The inspection of the blood vessel tree in the fundus, which is the interior surface of the eye opposite to the lens, is important in the determination of various cardiovascular diseases. This can be done manually by ophthalmoscopy, which is an effective method of analysing the retina. However, it has been suggested that using fundus photographs is more reliable than ophthalmoscopy. Additionally, these images can be used for automatic identification of the blood vessels, which can be a difficult task due to obstacles such as low contrast with the background, narrow blood vessels and various blood vessel anomalies. A segmentation method with high accuracy can serve as a significant aid in diagnosing cardiovascular diseases, as it highlights the blood vessel tree in the fundus. In recent years, several segmentation methods have been proposed for the automatic segmentation of blood vessels, ranging from using cheap and fast trainable filters to complicated neural networks and even deep learning.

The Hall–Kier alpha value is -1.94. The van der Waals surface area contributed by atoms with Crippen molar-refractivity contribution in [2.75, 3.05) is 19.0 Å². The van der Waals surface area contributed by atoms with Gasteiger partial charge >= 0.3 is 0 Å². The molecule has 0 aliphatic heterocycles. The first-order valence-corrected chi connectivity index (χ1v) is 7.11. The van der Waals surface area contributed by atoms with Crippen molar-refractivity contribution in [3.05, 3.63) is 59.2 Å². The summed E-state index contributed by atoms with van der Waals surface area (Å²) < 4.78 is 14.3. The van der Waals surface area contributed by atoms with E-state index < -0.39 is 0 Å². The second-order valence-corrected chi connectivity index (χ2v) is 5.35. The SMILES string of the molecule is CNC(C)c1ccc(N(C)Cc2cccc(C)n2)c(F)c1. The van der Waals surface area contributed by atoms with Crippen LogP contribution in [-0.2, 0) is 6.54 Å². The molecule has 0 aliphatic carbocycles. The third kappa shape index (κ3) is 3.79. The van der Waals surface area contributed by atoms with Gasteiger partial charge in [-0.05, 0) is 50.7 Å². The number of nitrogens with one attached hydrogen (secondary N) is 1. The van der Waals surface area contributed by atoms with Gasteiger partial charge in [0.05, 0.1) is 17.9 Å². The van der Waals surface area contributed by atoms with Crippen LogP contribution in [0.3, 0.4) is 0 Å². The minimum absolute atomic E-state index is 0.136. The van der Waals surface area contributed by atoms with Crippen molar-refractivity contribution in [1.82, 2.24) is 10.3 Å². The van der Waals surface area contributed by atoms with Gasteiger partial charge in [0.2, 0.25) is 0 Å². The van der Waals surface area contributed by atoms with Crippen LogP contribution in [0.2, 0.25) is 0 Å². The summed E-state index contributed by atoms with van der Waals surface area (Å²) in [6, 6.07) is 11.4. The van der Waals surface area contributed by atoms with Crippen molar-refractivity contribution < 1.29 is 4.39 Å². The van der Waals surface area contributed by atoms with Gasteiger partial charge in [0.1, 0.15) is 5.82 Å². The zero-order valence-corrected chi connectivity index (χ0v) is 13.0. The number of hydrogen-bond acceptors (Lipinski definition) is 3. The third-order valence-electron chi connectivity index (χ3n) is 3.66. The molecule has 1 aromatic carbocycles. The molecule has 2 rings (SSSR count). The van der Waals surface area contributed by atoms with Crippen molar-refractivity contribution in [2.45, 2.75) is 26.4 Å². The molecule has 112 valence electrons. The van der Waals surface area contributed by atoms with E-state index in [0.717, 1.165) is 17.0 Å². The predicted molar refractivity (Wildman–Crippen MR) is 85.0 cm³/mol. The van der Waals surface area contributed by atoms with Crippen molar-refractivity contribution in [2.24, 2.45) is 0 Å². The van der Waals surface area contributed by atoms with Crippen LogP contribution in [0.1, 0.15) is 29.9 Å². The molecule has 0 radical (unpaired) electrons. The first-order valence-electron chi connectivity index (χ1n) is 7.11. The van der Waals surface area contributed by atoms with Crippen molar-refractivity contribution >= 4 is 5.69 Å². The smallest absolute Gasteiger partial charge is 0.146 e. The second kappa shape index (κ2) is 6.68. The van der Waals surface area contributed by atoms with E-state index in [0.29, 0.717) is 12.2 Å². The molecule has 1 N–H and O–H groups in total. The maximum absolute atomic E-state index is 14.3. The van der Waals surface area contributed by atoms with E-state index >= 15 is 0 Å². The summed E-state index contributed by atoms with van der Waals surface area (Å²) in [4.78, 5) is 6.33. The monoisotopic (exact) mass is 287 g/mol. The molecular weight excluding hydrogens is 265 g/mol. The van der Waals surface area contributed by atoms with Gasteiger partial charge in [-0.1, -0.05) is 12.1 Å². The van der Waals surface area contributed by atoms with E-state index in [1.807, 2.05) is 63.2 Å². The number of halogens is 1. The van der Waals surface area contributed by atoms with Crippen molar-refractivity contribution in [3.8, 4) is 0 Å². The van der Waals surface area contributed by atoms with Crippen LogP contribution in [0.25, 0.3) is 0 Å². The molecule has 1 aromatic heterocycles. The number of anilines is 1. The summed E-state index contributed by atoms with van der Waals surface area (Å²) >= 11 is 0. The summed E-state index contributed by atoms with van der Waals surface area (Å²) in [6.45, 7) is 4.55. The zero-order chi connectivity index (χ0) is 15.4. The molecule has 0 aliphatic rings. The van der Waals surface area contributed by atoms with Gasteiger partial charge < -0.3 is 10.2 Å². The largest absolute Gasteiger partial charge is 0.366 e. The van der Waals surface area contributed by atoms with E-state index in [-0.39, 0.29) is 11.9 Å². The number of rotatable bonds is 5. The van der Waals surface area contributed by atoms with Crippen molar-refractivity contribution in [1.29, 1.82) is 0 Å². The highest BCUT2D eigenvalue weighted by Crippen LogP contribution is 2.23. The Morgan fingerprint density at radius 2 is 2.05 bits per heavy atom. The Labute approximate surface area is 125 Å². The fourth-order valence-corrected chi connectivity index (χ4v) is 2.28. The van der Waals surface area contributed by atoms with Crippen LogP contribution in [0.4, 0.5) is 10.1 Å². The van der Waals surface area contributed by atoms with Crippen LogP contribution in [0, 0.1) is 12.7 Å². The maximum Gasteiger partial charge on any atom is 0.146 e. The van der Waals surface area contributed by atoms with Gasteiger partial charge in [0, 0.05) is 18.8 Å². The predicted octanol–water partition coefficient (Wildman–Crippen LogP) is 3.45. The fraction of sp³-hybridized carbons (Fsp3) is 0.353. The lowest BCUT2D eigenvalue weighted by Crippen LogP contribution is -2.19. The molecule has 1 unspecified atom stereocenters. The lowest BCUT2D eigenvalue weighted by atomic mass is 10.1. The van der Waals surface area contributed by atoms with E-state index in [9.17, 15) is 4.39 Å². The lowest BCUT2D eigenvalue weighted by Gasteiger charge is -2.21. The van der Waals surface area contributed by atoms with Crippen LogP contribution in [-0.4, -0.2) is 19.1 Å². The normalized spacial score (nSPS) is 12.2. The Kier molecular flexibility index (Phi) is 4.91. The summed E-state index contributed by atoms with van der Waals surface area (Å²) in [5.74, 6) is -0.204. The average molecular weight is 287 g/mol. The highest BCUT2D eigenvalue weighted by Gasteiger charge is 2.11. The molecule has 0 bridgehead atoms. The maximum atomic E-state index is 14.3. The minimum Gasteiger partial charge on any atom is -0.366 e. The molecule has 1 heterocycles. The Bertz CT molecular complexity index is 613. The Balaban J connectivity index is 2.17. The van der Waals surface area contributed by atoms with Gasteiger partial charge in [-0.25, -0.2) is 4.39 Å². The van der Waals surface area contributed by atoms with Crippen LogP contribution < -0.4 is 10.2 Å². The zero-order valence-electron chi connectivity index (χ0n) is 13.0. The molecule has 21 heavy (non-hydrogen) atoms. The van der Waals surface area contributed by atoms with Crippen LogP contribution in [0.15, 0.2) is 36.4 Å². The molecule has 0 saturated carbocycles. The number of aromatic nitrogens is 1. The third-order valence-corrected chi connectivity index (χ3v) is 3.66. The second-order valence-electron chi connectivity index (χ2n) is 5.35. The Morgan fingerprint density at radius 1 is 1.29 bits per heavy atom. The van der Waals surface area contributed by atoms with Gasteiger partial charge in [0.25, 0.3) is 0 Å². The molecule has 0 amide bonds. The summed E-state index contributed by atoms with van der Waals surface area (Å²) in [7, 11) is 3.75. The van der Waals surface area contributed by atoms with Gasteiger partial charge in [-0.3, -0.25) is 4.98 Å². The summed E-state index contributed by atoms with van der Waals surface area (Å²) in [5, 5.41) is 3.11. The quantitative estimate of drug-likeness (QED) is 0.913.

In this paper we discuss and evaluate several of these methods by examining the advantages and disadvantages of each. Subsequently, we take a closer look at a filter-based method called B-COSFIRE. We study the performance of the method on test datasets of fundus images and we examine how the parameter values affect the performance. The performance is measured by comparing the extracted blood vessel tree with a manually segmented blood vessel tree. One of the datasets we consider is the recently published IOSTAR dataset and, if researchers have used the dataset already, we compare our results, using the IOSTAR dataset, with findings about blood vessel segmentation methods on this dataset in the field.
Based on our findings there we discuss when B-COSFIRE is the preferred method to use and in which circumstances could it be beneficial to use a more (computationally) complex segmentation method. We also shortly discuss areas beyond blood vessel segmentation where these methods can be used to segment elongated structures, such as rivers in satellite images or nerves of a leave.